I can’t say that I feel different as a woman director because it’s the only experience I’ve ever had. I have had the experience of being asked to pitch on commercials specifically because clients have requested a female director, which I have mixed feelings about. I think speaking about gender inequality in film is so important, but so is consistently putting out work. Becoming a small business owner was the best decision I ever made, because I could hire myself as a director through my production company, Bicephaly Pictures. I’ve been lucky enough to participate in some incredible programs, including the Bentonville Film Festival founded by Geena Davis and Through Her Lens, The Tribeca Chanel Women’s Filmmaker Program. I really embrace applying to as many things as possible, and it’s encouraging to see so many specifically geared towards women. I also am a proud member of Film Fatales and NYWIFT: representation is key, and standing together promotes more visibility. It’s a really exciting time to be a filmmaker, because I believe a rising tide lifts all boats, and the more women who are shown in positions of leadership, the more other women will follow.
On her upcoming feature, The Short History of the Long Road:
It’s set to shoot this winter in Louisiana. The story’s about a young nomadic girl who experiences a traumatic event and has to grapple with grief for the first time. It’s a twist on the classic road trip movie where someone breaks with their everyday life and sets off. Instead, our young hero has only ever known life on the road and has to decide whether she wants to get off it… or not.
On the female filmmakers who inspire her:
My holy trifecta is Mira Nair, Claire Denis, and Agnes Varda, but I bow deeply to Isabel Coixet, Kelly Reichardt, Celine Sciamma, Swoon, Louise Bourgeois, Ann Hamilton, Lauryn Hill, Alice Waters, Maira Kalman…
On taking part in Through Her Lens, The Tribeca Chanel Women’s Filmmaker Program:
The program was a really incredible opportunity. As someone who had never had a female mentor before, it was an eye-opening experience to hone my story almost exclusively with successful women at the top of the film industry. All five of us became really close to each other, and in a tough business, every bit of support helps! Spending three days being wined, dined, and celebrated was a huge morale boost! Camp Moonlight is a project that’s still in the very early stages, but it’s another coming-of-age story that would be my first ensemble piece and contains the seeds of what will hopefully be my third feature.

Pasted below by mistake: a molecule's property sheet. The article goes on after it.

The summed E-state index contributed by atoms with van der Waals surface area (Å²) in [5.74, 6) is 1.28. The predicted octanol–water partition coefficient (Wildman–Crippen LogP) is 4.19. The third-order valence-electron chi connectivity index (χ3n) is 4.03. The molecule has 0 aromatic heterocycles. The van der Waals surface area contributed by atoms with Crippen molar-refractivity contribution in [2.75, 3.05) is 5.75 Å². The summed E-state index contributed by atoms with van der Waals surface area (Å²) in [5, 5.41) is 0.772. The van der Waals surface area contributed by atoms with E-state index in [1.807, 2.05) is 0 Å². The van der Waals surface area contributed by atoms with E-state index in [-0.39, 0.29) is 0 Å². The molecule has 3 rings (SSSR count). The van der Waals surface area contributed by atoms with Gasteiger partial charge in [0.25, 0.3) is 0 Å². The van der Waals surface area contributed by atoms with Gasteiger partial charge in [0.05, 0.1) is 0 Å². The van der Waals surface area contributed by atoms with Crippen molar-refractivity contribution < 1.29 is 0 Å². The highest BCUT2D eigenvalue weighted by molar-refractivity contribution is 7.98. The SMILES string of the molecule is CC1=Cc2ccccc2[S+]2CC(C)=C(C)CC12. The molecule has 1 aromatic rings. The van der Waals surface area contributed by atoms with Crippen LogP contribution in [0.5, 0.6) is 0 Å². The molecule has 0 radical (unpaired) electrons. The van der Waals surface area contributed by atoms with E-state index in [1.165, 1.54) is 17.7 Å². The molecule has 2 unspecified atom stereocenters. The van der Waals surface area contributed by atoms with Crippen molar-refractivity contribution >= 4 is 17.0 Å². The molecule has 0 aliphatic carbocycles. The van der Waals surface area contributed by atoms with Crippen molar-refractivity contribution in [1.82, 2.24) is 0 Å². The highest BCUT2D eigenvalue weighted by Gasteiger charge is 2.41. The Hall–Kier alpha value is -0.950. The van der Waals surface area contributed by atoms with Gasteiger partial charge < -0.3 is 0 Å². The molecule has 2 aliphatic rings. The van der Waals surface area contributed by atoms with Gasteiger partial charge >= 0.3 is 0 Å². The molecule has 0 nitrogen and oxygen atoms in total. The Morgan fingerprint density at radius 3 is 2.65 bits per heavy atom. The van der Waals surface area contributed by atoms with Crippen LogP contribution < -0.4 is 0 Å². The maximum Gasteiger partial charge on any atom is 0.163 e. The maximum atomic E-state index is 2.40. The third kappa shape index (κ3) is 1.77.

On what’s ahead for her in 2017:
Right now I’m focusing on wrapping up some commercial work as I prepare to start my second feature film. I have a web series episode about the election for Allure that I’m currently editing, as well as some branded content for Bloomingdale’s and MM Lafleur. In a couple weeks, I fly to Uganda for a documentary shoot for Vice and then I’ll be prepping The Short History of the Long Road in New Orleans. Then beyond that, I always have a drawer of ideas that I can’t seem to get out of my head that hopefully make their way from my head to a page and to a screen in the not-so-distant future. Especially in light of our recent political climate, I want to keep showing audiences stories that change the way they think about the world. ★